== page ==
Your choice: You want the good news or the bad news first?

It doesn't really matter because where Congress is concerned, if you are a federal worker or retiree, the news is the same. Thanks to its 1999 schedule, Congress has almost no time left to do anything for, or against, federal workers and retirees.

The downside is that if you expected some legislative yummy to be handed out, you can probably forget it. On the other hand, if you expected a boot-the-bureaucrats'-backside session, you can probably relax.

Congress has been away much of the year, and -- where timeouts are concerned -- it is just getting started.

For example, Congress is still on its Memorial Day break. Yours probably ended last Tuesday. But the House and Senate don't return to work in Washington until tomorrow.

Your idea of Independence Day is different from the way Congress views the holiday. You will get Monday, July 5, off -- if you're lucky. Congress will be away from July 3 to July 12.

On Aug. 7, the House and Senate will begin a summer break (you probably thought they already had it) that is to last until Sept. 7. Congress returns Sept. 8 and will then go into a frantic work mode that will last until the targeted Oct. 29 adjournment.

No wonder some people spend millions to get the job!

Actually many members work hard during breaks. More are back home visiting with the folks -- or doing congressional business -- than on overseas junkets. But still, that's a lot of time off.

What the short schedule means is that most legislation affecting federal employees and retirees probably won't be enacted. Civil service matters -- in the best of times -- are low priority. But with a short schedule, most civil service matters are in the no-priority category.

Democrats and Republicans both would like to enact a long-term care insurance program for members of the federal and military family. But unless the White House and Congress resolve the issue over who sets premium and benefit levels -- the government or competing insurance companies -- long-term care won't be approved this year.

Congress is considering legislation to "make whole" federal workers who were placed in the wrong retirement system (CSRS instead of FERS). But the Senate and the Clinton administration object to the more generous House bill, and there may not be time to work out a compromise.

The House has approved legislation that would let federal workers shift money from another 401k plan (but not an IRA) into the federal thrift savings plan. The White House approves, so this one may clear the Senate. But Congress is unlikely to overcome White House objections to legislation that would let any federal employee -- regardless of salary or retirement system -- invest up to $10,000 a year in the savings plan.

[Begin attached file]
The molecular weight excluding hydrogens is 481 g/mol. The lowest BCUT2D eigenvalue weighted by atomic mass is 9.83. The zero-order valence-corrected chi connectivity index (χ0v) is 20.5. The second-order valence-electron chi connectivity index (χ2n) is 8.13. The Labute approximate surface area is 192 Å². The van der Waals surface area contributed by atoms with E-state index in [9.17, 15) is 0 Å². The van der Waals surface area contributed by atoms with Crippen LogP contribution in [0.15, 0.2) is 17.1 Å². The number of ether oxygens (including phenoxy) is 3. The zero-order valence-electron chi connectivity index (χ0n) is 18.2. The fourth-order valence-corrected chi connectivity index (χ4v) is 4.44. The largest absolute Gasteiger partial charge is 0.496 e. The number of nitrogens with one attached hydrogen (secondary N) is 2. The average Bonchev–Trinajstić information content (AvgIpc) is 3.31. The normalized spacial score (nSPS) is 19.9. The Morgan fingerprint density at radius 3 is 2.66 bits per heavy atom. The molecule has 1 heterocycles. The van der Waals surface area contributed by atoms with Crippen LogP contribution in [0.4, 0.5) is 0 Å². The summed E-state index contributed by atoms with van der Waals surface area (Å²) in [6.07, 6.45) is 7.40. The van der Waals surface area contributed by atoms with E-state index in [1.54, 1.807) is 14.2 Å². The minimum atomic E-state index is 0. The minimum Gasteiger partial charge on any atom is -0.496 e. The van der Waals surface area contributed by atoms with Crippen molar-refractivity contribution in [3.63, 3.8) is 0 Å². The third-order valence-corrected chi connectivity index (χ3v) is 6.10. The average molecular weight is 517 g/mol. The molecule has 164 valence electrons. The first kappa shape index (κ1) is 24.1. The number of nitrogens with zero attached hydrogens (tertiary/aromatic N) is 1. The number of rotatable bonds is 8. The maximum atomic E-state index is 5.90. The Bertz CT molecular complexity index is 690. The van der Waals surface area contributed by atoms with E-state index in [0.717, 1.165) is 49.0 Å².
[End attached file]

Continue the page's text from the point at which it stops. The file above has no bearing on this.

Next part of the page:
The administration's civil service reform plan (with good and bad aspects for workers) isn't likely to be launched -- let alone approved -- this year. Ditto for the White House plan -- still on the drawing boards -- for a government-wide buyout program.

Republicans are pushing legislation that would keep federal agencies operating into the fiscal year that begins Oct. 1 even if President Clinton vetoes appropriations bills. The GOP was blamed the last time there was a government shutdown, and leaders want to avoid a repeat. Some Democrats, and perhaps the White House, would like to keep the threat of a shutdown as a political weapon.

Because of politics, and the tight calendar, Congress may not have enough time to decide on whether to keep all government agencies running after Oct. 1.

But, you ask, will Congress get paid even if other government agencies are shut down because of congressional inaction? What would be your best guess?

Questions and Answers

Who runs the government life insurance program, and what happens to all those premiums?

Why does Uncle Sam let workers donate unused vacation time to sick colleagues but denies them the right to donate unused sick leave to sick people?

What are the chances of allowing workers who would like to retire early to swap places with employees who have the option but want to keep working?

Good questions. And we've got the answers, which may surprise you. Check this space tomorrow.